'The Venus personality temperament remains a mystery'
concluded Michel Gauquelin1. He was not able to link it to success in any profession, or show any character-traits linked to it. The key here may be quite simple: Venus as Morning Star (Lucifer) versus the Evening Star (Hesperus). The 'sweet' and attractive Venus-traits were more traditionally linked to the Evening star. To separate the data in this manner, one subtracts the longitude of Venus from that of the Sun.
In the previous section, the complete data-set included these five likely-sounding traits:
Charming, loved (aimé), elegant, graceful, seductive
These applied to 566 biographies, within the four different professional groups as explained in the previous section. These gave no result2. However, upon separating out that half of the subjects who were born under the Evening Star, a 32% excess appeared in the four cadent-house sectors. But the numbers here are rather small (as we only have half of the data), so another group of likely-sounding traits was selected:
Ardent, passionate, amitié, amiable, amoureux
These formed a bigger group. Putting the two groups together gives these Venus-traits, with the total counts for each:
Ardent (230), passionate (221), amitié (friendly) (168), charming (111), aimable (101), aimé (loved) (62), elegant (54), gracious (graceful) (50), seductive (36), amoureux (34).
This data-set is given here - you can see that one column says whether the natives were born under the Evening or Morning Star. Out of this total we get six hundred Evening Star births. Here is the graph, shown using 18 sectors circle (nine for Venus above the horizon, and nine below). It's a clearly fourfold structure. Overall, this set of data gives a 32% excess in the four sectors.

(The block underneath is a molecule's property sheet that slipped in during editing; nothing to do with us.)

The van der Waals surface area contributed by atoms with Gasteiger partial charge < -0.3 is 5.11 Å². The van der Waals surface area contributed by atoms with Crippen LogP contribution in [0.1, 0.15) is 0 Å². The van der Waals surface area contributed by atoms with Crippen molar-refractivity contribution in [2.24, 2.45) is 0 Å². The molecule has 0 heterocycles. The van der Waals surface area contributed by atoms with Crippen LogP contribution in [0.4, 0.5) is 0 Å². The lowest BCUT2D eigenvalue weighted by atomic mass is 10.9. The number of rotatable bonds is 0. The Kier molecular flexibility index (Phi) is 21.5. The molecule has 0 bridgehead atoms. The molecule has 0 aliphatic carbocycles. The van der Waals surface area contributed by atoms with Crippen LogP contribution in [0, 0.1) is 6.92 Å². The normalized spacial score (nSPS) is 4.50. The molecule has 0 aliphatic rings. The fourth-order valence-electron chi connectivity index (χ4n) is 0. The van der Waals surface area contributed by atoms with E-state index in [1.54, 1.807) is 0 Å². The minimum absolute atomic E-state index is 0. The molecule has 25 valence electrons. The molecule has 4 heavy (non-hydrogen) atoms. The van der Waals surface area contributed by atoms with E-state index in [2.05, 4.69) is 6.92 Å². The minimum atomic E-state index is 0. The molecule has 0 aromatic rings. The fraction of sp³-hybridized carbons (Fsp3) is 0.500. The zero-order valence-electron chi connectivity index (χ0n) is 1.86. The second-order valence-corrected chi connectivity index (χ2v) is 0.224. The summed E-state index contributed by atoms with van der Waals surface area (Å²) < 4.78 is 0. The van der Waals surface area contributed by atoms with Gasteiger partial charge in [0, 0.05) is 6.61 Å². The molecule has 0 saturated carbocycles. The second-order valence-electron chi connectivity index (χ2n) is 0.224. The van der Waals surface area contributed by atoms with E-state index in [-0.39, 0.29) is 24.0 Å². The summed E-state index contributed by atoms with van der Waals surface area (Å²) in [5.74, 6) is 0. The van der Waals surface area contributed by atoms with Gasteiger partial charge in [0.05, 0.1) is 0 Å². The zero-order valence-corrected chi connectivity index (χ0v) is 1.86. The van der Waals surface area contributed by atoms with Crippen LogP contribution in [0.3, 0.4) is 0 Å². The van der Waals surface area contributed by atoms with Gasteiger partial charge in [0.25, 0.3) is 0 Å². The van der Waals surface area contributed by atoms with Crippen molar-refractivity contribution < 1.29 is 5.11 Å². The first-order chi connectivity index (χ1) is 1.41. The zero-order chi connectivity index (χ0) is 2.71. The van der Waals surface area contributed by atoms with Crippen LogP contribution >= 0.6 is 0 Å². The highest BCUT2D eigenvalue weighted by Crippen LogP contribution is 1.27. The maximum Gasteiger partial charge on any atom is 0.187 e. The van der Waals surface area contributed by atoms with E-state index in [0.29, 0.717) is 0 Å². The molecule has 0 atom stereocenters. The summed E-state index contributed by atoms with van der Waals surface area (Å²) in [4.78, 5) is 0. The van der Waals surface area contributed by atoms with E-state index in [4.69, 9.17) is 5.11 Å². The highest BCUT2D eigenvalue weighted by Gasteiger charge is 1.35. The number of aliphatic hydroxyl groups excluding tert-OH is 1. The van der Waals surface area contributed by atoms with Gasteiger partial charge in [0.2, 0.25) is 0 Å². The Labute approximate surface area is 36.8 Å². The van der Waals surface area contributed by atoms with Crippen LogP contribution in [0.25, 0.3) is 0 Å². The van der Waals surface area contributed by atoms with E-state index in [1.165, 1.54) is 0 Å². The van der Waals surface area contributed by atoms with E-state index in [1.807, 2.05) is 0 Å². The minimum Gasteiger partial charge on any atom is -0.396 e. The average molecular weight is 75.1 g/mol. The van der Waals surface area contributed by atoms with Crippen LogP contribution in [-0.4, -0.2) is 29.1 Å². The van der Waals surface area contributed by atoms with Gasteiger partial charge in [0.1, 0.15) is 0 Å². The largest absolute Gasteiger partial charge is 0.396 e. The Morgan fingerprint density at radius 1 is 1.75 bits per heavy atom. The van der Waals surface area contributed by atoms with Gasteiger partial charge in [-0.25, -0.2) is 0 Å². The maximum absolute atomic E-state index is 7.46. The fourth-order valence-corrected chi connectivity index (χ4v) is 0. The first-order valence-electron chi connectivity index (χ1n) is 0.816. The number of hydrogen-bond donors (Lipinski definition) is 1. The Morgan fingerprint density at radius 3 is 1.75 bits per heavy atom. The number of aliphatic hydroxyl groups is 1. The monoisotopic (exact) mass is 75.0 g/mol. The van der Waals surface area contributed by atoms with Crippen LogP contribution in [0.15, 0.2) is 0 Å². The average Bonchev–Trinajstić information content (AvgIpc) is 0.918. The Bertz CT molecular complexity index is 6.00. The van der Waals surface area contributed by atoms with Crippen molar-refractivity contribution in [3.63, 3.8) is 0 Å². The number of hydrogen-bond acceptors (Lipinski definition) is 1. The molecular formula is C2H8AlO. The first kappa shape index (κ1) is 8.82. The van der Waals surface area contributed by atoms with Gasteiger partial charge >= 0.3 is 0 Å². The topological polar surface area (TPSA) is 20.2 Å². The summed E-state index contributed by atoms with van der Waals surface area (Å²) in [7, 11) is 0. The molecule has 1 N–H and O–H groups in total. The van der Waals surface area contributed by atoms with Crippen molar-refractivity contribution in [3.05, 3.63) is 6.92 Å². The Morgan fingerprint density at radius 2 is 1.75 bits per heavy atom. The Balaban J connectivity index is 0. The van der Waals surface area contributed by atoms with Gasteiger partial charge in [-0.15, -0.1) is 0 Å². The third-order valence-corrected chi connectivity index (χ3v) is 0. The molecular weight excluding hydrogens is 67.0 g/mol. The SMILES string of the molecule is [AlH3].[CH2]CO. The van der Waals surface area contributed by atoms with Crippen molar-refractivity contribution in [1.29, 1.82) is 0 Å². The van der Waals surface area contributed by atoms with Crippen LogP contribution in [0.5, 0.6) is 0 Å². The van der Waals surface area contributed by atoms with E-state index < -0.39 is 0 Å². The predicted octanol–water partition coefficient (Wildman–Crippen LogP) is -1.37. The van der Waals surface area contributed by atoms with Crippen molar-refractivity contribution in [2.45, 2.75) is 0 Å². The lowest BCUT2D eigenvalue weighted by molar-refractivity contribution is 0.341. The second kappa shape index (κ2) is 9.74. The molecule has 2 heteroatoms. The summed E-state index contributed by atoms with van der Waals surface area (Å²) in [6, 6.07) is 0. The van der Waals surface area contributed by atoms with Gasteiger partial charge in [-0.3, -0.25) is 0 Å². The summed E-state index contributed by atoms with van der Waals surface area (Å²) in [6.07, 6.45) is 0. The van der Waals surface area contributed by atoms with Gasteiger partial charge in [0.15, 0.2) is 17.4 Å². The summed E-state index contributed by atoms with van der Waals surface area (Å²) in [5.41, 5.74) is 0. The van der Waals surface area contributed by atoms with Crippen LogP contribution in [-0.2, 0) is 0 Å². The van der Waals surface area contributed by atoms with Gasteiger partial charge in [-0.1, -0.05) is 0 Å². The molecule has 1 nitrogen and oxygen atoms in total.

One can generate solar and Venus longitudes for each set of birthdata using Solar Fire: it will input the data as a text file, and export it again as a text file with the longitudes added on. One then subtracts these on a spreadsheet.
Not surprisingly, these traits were most common in the actors, appearing in over one-third of their bios, whereas they were uncommon for sportsmen, featuring in less than 10% of their bios.
Initially the trait 'doux' (gentle) was included in the second group (score: 145), however this was found to reduce the effect in the four sectors: suggesting that 'gentle' is not in fact a Venus-trait. But 'doux' is included in the data-set, if you want to check it up.
Surprisingly, plotting that same group of ten traits by the Jupiter-day gave a +26% excess in the four sectors, only a little bit less than Venus.
The traits 'passionate' and 'ardent', we may ask, do they apply to Mars? In her Psychology of the Planets (1982) Francoise gave only the latter as being Martial. Plotting the data in the usual manner, the 'ardent' birthdata came out as strongly Martial, showing a more than 70% excess in the cadent sectors, while 'passionate' was weaker, more like 25%. So 'ardent' can be added to the five tested in section 9, as being a Mars-trait.
We've here presented 31 character-traits, in such a way that anyone can select them and test them for any planet:
active, amitié, amiable, amoureux, ardent, authority, charming, combative, cold, courageous, deep, director, dreamer, dynamic, elegant, energetic, fantasy, gentle, graceful, imaginative, jovial, loved (aimé), organizer, passionate, pride, pure, seductive, severe, silent, solitary, tranquil.
Only one of these applies to two heavenly bodies, in fact to the two nearest to the Earth: ardent. That character-trait appears as both Martial and Venusian.
1. The Truth about Astrology MG 1983 p.63
2. But see Ch. 7, 'Venus and Personality' in MG, Spheres of Destiny 1980
Thanks to Dr. Nicholas Kollerstrom for collecting the material and drafting this section.